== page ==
Founders' Oak has storied past in New Braunfels
Published September 30, 2023, By JANE W. MILLER / Friends for the Preservation of Historic Landa Park
On October 21, the New Braunfels Parks and Recreation Department will offer its annual Arbor Day tree giveaway. The event will be held in Landa Park from 9 a.m. to noon. Josh King, an urban forester with the City of New Braunfels, will give you more information about the tree giveaway in the October 14 issue of this column. Mark your calendar now for the tree giveaway — you won’t want to miss this special event!
In the meantime, I want to share some information about Comanche Marker Trees.
When I first heard the term, I did not understand it. Since my initial introduction, I’ve begun to recognize the role and importance of this identification system, which is nicely covered in “Comanche Marker Trees of Texas” by Steve Houser, Linda Pelon, and Jimmy W. Arterberry.
The arborist, anthropologist, and Comanche tribal officer merged their wisdom, research, and years of personal experience to create the book.
The preface to the book’s 2016 printing noted, “A genuine marker tree is a rare find — only six of those natural and cultural treasures have been officially documented in Texas and recognized by the Comanche Nation and the Texas Historic Tree Coalition.”
In a recent conversation with Houser, I learned that there are now 16 documented Comanche Marker Trees in Texas.
Essentially, Comanches bent tree limbs so that the limb would grow in a specific direction. Bent limbs indicated a low water crossing, a direction or trail, a sheltered meeting place, and more.
Arterberry, who is a Comanche Nation tribal historic preservation officer, wrote: “Our ancestors would mark a tree or use a tree that was naturally marked to identify resources such as food, medicine, water, a path, burial site, or meeting place.”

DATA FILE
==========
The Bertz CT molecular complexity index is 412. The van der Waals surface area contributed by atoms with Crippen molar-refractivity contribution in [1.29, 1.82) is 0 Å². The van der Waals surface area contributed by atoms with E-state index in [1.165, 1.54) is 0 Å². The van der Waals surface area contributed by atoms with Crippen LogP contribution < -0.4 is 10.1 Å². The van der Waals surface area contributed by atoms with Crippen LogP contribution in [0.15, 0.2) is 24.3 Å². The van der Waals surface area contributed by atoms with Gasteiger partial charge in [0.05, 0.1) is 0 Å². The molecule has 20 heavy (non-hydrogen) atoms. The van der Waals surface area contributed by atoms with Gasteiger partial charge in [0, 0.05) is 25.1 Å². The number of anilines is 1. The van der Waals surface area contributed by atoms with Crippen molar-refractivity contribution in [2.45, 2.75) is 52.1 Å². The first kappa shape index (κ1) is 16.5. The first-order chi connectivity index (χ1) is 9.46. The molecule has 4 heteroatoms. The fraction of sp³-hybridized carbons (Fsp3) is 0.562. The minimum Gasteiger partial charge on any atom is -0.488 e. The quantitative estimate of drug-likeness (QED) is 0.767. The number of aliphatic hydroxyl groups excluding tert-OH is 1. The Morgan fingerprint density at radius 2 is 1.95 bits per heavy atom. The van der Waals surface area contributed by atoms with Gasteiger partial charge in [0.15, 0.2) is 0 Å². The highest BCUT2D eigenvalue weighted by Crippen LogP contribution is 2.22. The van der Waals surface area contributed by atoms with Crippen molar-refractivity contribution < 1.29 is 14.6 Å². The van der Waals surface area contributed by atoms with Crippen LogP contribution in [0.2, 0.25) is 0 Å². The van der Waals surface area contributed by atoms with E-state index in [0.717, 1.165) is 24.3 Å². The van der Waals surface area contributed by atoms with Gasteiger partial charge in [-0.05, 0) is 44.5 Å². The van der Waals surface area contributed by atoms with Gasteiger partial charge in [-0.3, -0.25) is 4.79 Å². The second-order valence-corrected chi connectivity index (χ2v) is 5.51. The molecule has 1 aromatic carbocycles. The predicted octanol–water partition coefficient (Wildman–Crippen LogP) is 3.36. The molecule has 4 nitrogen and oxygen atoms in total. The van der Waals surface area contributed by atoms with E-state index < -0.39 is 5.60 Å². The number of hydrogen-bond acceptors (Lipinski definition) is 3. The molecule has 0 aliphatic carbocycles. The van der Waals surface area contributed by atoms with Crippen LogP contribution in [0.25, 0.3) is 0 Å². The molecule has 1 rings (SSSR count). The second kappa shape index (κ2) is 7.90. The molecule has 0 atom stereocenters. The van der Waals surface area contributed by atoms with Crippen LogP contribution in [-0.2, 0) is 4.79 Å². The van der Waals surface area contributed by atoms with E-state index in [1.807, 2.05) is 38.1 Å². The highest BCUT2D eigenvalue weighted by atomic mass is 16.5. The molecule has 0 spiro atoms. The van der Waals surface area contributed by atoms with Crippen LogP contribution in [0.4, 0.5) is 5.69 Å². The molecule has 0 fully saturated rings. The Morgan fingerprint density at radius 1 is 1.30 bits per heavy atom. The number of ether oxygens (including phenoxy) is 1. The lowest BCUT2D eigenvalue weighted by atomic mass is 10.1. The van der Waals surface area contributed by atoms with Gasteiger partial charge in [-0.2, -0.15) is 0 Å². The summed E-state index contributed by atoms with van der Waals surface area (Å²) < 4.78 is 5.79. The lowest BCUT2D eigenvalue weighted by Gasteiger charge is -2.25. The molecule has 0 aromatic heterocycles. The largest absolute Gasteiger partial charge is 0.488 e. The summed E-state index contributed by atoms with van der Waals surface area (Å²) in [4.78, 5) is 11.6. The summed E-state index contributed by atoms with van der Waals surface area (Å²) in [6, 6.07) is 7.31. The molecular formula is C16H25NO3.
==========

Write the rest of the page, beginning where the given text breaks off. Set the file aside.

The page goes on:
Often, but not always, the bent limbs were identified by scars that indicated manipulation by a force other than nature, e.g., manipulation by humans. Leather thongs or ties, and often Yucca rope, were all used to bend the limbs of seedlings.
The age of the tree is a critical factor in identification as a Comanche Marker Tree.
A distinct type of Comanche Marker Tree is the Comanche Council Oak.
As the name suggests, councils or meetings were often held beneath these trees because of the area’s significance and its proximity to fresh, clean water and shelter.
Comanches were in the New Braunfels area and throughout central and west Texas long before European settlers arrived.
Do you suppose they might have used any trees in this area? Can you think of any trees with uniquely bent limbs in Landa Park, for example?
Here’s a clue: it’s beloved, it’s more than 300 years old, and it is Landa Park’s only recognized historic tree.
Yes! Founders’ Oak will be recognized as a Comanche Council Oak during the Oct. 21 Arbor Day event. The ceremony will begin at 11 a.m.
Founders’ Oak actually joined the Texas Forest Service’s “Famous Trees of Texas” in 2012.
Kelly Eby, a former urban forester for the city, initiated the documentation process necessary to have Founders’ Oak recognized by the Texas Forest Service.
I believe the October 21st ceremony will bring a brief return of Kelly Eby to New Braunfels Parks. By the way, Steve Houser, Kelly Eby, and Tim Barker have a fascinating discussion about Founders’ Oak and Comanche Marker Trees on the podcast www.thisoldtree.show. Look for Episode 18.
Another likely guest on October 21 will be Heather Stockhorst Buchanan, who as a 10-year-old fifth grader at Carl Schurz Elementary in 1986, named the tree “Founders’ Oak.”
The Parks and Recreation Advisory Board sponsored a “Name the Tree” Contest as part of the 1986 Texas Sesquicentennial Celebration.
The contest was open to children 8 to 12 years old. Heather’s reward included a $25 check, a plaque, and a season swim pass for her family.
Founders’ Oak also played an interesting role in the 1946 New Braunfels Centennial Celebration, also held in Landa Park.
Rosemarie Leissner Gregory and Arlene Krueger Seales’ book, “New Braunfels Historic Landa Park: Its Springs and Its People” records the attendance of Comanches who set up their teepees in the park.
The account was further elaborated upon in their August 5, 2023, Herald-Zeitung column: “The Comanche visitors took part in the parade in full regalia, with both men and women in fringed buckskin beautifully beaded and the chiefs in magnificently feathered war bonnets mounted on horses.
“The Comanches performed Native dancing and riding exhibitions. They demonstrated the Comanche ‘sign language’, weaving, creating arrowheads, and making arrows for everyone to see. Perhaps the most appealing activity was their storytelling.”
I’ll bet they told those stories underneath the shade of Founders’ Oak.
I hope that you will be able to attend the October 21st ceremony.
Comanche Marker Trees are of unique cultural significance because they have served as silent witnesses to our collective history.
I am delighted that Founders’ Oak will soon join the group.